Tips for Overcoming Common Fears About Writing Memoir

White card reading "have no fear" on a cracked-earth background
Photo by Dylan Hunter on Unsplash

I love memoir and personal essay, a genre I’ve been writing and teaching for four decades. In that time, I’ve discovered that fears about the form sometimes stop a writer from finishing their work — or even beginning to write.

Memoir is often described as a genre that helps the writer make sense of their own life; as a form that can help to heal aspects of a writer’s trauma. Others tout memoir as a legacy to leave a family or a device for connecting the writer to those who’ve had similar experiences — thus helping them feel less alone.

All true.

The finest memoirs, paradoxically, call upon the writer to write honestly, personally, and specifically about themselves if they wish their work to resonate with readers. When the writer does that — no matter their personal experience — their book will sing and attract all kinds of readers, while a book dense with bull will bore and/or infuriate.

Now here’s the rub.

Whenever I tell students that if they wish to write strong memoir, they must write specific, detailed, honest stories about their own lives, they often voice one (or more, and often all) of these fears:

  • I have a bad memory, so I’ll have to make up parts of my story.
  • My family/friends/loved ones will hate me or get angry and/or embarrassed if I tell the truth.
  • Strangers will judge me.
  • My life experiences aren’t interesting/important/book-worthy.
  • I’ll never write a memoir as good as The Liar’s Club/The Glass Castle/Lucky/Angela’s Ashes (or any other famous and influential memoirs).
  • My book is meant to teach readers how to survive narcissistic parents/cruel siblings/cold corporations/prison/sexual abuse/etc. They don’t need to know about me.

Whichever of those demons resonate for you, there are ways to confront and overcome them.

A Lousy Memory

The words “I don’t remember” are your friend. Often, what you cannot remember is as telling as what you do. The unspoken pact memoir writers make with readers is that they are doing their utmost to tell the truth, but starting with “I don’t remember” may lead you to astonishing discoveries.

Just write. The more you write, the more you will remember. Thinking and talking may not jog loose those memories, but writing will, particularly if you focus on your senses — the sights, sounds, smells, tastes, and feel of the time and place, the people and experiences you’re revisiting.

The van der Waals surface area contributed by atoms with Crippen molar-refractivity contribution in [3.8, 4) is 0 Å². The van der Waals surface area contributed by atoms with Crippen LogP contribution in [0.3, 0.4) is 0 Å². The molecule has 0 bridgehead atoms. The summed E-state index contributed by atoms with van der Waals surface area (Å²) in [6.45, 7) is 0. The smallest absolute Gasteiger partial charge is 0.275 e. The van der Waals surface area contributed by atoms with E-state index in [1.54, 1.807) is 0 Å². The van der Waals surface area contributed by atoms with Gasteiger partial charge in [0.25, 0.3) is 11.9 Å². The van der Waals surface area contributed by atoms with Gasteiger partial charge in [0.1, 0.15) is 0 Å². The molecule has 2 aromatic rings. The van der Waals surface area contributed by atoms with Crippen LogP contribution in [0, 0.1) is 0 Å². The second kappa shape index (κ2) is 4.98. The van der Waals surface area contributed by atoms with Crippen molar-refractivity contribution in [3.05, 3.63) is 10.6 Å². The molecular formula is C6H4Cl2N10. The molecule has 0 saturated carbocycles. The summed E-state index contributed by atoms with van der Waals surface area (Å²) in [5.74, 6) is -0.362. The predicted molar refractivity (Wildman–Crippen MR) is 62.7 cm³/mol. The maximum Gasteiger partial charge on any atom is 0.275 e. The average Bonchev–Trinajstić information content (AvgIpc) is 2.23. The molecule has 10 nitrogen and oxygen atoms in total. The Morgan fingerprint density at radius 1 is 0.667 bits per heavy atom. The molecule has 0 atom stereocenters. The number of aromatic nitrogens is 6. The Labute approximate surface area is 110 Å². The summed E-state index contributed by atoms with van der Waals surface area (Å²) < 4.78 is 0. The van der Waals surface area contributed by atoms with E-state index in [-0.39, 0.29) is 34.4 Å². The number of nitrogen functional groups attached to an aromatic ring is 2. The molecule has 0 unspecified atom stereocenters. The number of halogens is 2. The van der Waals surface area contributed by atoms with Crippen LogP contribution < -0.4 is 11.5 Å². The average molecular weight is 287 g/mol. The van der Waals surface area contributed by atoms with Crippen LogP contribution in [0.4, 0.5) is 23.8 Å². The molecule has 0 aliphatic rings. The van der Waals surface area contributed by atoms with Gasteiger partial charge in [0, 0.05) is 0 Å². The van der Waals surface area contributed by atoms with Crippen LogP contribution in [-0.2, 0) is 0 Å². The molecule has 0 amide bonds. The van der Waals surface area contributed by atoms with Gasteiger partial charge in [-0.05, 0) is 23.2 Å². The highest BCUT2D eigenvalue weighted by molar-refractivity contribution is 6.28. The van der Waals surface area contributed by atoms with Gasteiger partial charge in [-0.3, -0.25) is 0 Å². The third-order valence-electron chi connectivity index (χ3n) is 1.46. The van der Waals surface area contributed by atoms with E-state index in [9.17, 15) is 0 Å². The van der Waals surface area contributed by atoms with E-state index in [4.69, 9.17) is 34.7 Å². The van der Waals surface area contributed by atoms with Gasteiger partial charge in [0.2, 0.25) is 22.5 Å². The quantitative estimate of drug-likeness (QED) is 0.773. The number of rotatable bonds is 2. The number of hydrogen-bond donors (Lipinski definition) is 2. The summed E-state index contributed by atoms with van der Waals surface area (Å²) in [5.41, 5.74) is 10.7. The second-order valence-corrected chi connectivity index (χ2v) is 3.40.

In essence, as you pay close attention to a past experience, you will be "cueing your memory."

Hurt, Anger, Embarrassment, and Judgment

Know that writing and publishing are two different beasts: Save your worries about who you’ll hurt/anger/embarrass until you’re writing the final, final, final draft, the one you plan to put out into the world.

While you are spooling through your memories, writing to discover what you don’t know you know, remember Anne LaMott’s Rule #6 about shitty first drafts.

When you’re ready for feedback on your work, carefully choose your early readers — likely not your best friend, your sister, or someone who competes with you for attention. Think of people who love to read and who will be wise and brave and curious enough to ask you hard questions.

As you move on to your next draft, think hard about those questions.

Confronting Your Demons

Visualize your demon and make a voodoo doll of it; when you sit down to write, stick a pin in its mouth (and maybe in its eyes as well).

Write to your demon, telling it whatever you have to say. Just be sure to tell it to pipe down!

An example:

Dear Demon who tries to frighten me by telling me strangers will judge me. Which strangers are you talking about? And how on earth would you know what others will think. I know it’s impossible to read people’s minds and that I’m almost always wrong when I think I know how people will react to what I do or say. Besides, what difference does it make if strangers judge my writing—some will judge it to be meaningful, some will not. There’s never been a book written, a movie made, a painting painted, a song written, a building built, a play performed that didn’t engender conflicting responses…

Now, go slay those demons, and write on…

Amy Friedman

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